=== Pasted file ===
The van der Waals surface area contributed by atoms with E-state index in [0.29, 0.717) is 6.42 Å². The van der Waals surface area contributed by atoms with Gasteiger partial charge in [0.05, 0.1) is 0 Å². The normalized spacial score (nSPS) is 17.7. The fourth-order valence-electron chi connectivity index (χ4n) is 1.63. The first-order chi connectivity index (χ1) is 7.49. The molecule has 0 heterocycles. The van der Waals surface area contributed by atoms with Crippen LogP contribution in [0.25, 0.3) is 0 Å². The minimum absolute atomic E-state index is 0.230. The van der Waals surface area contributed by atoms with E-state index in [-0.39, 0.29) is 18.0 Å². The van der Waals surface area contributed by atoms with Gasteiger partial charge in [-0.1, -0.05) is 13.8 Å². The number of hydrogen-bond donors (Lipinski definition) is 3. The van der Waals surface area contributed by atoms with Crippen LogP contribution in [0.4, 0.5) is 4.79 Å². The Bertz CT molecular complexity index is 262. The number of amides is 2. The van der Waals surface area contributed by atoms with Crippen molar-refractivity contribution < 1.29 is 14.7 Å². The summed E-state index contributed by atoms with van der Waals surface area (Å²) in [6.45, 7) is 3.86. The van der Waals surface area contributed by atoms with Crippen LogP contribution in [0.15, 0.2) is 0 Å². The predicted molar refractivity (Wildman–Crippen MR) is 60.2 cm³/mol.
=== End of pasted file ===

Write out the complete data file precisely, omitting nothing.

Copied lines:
The van der Waals surface area contributed by atoms with E-state index in [0.29, 0.717) is 6.42 Å². The van der Waals surface area contributed by atoms with Gasteiger partial charge in [0.05, 0.1) is 0 Å². The normalized spacial score (nSPS) is 17.7. The fourth-order valence-electron chi connectivity index (χ4n) is 1.63. The first-order chi connectivity index (χ1) is 7.49. The molecule has 0 heterocycles. The van der Waals surface area contributed by atoms with Crippen LogP contribution in [0.25, 0.3) is 0 Å². The minimum absolute atomic E-state index is 0.230. The van der Waals surface area contributed by atoms with E-state index in [-0.39, 0.29) is 18.0 Å². The van der Waals surface area contributed by atoms with Gasteiger partial charge in [-0.1, -0.05) is 13.8 Å². The number of hydrogen-bond donors (Lipinski definition) is 3. The van der Waals surface area contributed by atoms with Crippen LogP contribution in [0.4, 0.5) is 4.79 Å². The Bertz CT molecular complexity index is 262. The number of amides is 2. The van der Waals surface area contributed by atoms with Crippen molar-refractivity contribution < 1.29 is 14.7 Å². The summed E-state index contributed by atoms with van der Waals surface area (Å²) in [6.45, 7) is 3.86. The van der Waals surface area contributed by atoms with Crippen LogP contribution in [0.15, 0.2) is 0 Å². The predicted molar refractivity (Wildman–Crippen MR) is 60.2 cm³/mol.